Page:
Sunday, December 5, 2021

Towards Self-Reliance In Defence

The Defence Acquisition Council (DAC)’s approval for procuring Defence equipment worth Rs. 27,000 crore from domestic industry will definitely give a boost to the “Make in India” and “Atmanirbhar Bharat” initiatives of the Government. Prime Minister Narendra Modi gave a clarion call for Atma Nirbhar Bharat on May 12. Finance Minister Nirmala Sitharaman announced subsequent defence-specific reforms on May 16. Prime Minister Modi in February had set a target of 5 billion US Dollar for India’s defence exports in the next five years at the inauguration of the 11th Defence Expo in Lucknow. He had invited private players to invest in the country, which would realise the twin objectives of handsome returns on investment and making Asia’s third largest economy self-reliant in defence manufacturing. It has left no doubt in anyone’s mind as to the seriousness with which the government is pursuing defence reforms.

These reforms aim to reduce India’s massive defence import bill. India is aiming to become self-reliant in defence manufacturing as it would be difficult for the country to keep allocating scarce resources to import expensive weapons and platforms to confront complex security challenges along the northern and western borders.

Acquisition proposals approved in the DAC’s recent meeting include the DRDO designed and developed Airborne  Early Warning & Control (AEW&C) Systems for the Indian Air Force, Next Generation (GenNext) Offshore Patrol Vessels for the Indian Navy and Modular Bridges for the Indian Army. India’s decision to become self-reliant based on the axiom that a country that depends on imports for its military equipment can never be strong and  being self-sufficient in  defence sector is linked to “self-respect” and “sovereignty“. It is worthwhile to mention that the government’s decision to make India “self-reliant” does not mean that doors are being closed for foreign investors, but signifies that more doors are being opened for companies to do manufacturing in the country. Keeping this in mind, the Foreign Direct Investment (FDI) limit in the defence sector under the automatic route has already been raised from 49% to 74%.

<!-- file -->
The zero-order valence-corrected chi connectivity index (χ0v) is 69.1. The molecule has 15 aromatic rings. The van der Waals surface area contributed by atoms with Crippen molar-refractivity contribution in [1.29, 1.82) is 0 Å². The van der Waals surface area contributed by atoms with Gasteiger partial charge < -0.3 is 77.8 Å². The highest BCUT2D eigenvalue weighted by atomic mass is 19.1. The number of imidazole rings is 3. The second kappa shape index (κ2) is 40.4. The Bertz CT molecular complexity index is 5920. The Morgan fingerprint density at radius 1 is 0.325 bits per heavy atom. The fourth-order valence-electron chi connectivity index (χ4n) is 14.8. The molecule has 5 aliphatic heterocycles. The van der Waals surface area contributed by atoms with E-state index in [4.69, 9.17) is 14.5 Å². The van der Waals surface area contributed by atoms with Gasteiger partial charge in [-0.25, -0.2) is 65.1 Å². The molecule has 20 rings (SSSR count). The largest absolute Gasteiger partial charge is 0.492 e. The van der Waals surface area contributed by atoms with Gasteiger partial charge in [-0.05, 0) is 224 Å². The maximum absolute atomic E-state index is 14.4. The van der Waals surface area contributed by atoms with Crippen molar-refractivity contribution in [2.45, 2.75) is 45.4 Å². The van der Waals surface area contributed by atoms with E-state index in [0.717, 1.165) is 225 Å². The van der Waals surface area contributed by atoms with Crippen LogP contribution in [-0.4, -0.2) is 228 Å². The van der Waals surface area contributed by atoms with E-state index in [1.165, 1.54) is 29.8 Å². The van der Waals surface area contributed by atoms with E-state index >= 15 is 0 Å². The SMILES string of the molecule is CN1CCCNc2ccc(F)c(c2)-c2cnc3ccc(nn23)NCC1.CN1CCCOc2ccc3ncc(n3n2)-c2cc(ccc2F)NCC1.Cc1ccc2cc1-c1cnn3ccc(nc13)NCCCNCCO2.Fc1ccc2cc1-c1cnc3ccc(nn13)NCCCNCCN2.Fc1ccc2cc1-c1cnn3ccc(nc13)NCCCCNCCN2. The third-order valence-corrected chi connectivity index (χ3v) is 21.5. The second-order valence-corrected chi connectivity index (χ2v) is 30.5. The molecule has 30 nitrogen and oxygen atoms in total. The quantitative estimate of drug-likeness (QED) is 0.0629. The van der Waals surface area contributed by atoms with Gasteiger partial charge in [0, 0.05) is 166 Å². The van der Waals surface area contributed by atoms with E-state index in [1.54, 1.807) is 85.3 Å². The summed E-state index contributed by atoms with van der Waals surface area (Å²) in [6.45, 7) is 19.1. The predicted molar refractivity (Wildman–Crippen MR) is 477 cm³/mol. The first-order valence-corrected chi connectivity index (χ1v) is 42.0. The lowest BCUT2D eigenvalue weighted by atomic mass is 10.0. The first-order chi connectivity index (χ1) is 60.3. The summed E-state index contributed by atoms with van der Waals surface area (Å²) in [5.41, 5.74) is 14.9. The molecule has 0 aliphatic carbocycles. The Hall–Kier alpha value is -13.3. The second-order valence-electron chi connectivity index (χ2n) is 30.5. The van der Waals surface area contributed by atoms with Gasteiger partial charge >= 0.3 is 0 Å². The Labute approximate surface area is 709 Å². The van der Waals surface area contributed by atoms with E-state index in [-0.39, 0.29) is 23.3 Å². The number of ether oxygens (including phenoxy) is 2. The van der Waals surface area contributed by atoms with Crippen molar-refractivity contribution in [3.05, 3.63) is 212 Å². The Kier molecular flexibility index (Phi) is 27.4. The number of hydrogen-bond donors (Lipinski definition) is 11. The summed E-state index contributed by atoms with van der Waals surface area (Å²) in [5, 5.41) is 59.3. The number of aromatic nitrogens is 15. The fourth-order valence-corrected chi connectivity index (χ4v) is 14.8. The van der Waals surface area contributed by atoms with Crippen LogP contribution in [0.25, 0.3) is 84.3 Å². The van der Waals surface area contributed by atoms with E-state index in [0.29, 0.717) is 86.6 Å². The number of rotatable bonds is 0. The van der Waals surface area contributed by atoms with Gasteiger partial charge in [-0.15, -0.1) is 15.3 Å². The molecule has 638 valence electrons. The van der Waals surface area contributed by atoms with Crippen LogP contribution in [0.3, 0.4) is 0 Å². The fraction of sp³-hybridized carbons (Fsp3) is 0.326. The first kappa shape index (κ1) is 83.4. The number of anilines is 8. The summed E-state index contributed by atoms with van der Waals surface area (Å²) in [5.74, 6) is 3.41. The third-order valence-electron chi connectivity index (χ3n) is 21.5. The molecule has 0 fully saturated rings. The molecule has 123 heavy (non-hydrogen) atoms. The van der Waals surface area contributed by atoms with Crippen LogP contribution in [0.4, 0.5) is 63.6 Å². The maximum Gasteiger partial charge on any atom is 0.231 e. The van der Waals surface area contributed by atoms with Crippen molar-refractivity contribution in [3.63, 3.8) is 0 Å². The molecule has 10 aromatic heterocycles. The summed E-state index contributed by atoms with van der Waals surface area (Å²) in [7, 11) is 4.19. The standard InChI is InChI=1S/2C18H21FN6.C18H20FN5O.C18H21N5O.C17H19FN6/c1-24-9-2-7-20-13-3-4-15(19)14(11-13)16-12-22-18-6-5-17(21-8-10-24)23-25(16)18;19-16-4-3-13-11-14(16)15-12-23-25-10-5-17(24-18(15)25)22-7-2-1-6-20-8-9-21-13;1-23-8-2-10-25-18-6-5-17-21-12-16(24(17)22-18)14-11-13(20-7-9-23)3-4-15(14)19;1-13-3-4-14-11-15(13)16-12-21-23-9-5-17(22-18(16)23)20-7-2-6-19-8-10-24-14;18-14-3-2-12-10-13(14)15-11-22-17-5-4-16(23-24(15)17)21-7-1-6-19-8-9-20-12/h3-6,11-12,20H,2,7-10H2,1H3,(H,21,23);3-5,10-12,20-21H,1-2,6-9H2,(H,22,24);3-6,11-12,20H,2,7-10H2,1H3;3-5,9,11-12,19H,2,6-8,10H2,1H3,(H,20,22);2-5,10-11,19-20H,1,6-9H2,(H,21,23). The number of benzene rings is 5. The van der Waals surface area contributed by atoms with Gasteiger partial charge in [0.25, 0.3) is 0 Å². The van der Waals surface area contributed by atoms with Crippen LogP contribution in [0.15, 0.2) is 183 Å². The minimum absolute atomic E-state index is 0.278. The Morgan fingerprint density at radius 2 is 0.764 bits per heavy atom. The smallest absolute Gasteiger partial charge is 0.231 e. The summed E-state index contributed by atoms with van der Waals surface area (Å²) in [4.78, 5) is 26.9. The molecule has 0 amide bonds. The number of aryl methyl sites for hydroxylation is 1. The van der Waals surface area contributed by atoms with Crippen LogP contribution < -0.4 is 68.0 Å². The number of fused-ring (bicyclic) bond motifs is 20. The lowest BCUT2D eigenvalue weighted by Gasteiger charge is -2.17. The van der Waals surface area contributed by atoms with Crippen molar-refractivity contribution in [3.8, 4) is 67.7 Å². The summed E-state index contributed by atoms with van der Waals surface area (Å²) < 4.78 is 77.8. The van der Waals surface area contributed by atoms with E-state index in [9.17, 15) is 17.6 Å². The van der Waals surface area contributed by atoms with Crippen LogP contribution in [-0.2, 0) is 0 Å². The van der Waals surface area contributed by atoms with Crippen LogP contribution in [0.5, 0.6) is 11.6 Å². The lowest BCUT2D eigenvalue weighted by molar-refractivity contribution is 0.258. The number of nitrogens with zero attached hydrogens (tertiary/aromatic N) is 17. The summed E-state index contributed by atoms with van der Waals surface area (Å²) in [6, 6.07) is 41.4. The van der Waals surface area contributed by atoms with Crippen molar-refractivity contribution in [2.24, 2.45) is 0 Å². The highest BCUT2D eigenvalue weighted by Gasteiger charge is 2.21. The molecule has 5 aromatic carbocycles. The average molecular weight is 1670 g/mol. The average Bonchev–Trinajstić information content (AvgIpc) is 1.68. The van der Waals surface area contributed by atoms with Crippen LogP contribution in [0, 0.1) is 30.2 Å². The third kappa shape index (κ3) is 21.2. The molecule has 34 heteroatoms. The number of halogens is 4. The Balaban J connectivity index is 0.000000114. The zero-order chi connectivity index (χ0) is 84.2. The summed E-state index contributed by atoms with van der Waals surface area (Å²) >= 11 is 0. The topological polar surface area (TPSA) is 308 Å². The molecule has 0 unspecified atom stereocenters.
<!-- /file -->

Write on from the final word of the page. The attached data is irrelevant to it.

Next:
Earlier, the government also took a major decision to put restrictions on import of 101 weapon and military platforms, including light combat helicopters, conventional submarines and cruise missiles, under a staggered time-line till 2024. Significantly, this decision has created an opportunity to manufacture defence equipment worth ₹52,000 crore per year in India. Incidentally, Indian defence sector is one of the important drivers of the engine of growth and can raise the contribution of manufacturing from 16 per cent of GDP to 25 per cent. India has inaugurated two defence industrial corridors, in Tamil Nadu and in Uttar Pradesh, to boost the flagship ‘Make in India’ programme that in turn would attract investments as well as encourage employment generation.

Increased capabilities in defence production not only offer a great economic opportunity for the domestic industry, but also give an immense strategic advantage to the country in a fast evolving geo-political situation. Diligence and persistence to implement the desired plans are the need of the hour.  The process of indigenisation however, entails diligent perspective planning, assured budgetary support, and patience for design, development and manufacture. Also, at initial stages, the indigenous procurements come substantially more expensive, till the development and capital costs get amortized and economies of scale begin to emerge. It is for this reason that even the most developed nations, indigenise defence systems selectively.

In this context, the first step should be to implement this policy in segments in which we already have proficiency  like artillery guns, missile, multi barrel rocket launchers, some categories of radars, munitions etc. Alongside, India will have to identify areas in which it desires to become self-reliant, with time lines. In these spheres, India needs to acquire one-time operational requirements and thereafter embark on a 10-15 years budget supported, design, development, and technology acquisition and production programme. 

Script: Uttam Kumar Biswas, Defence Analyst

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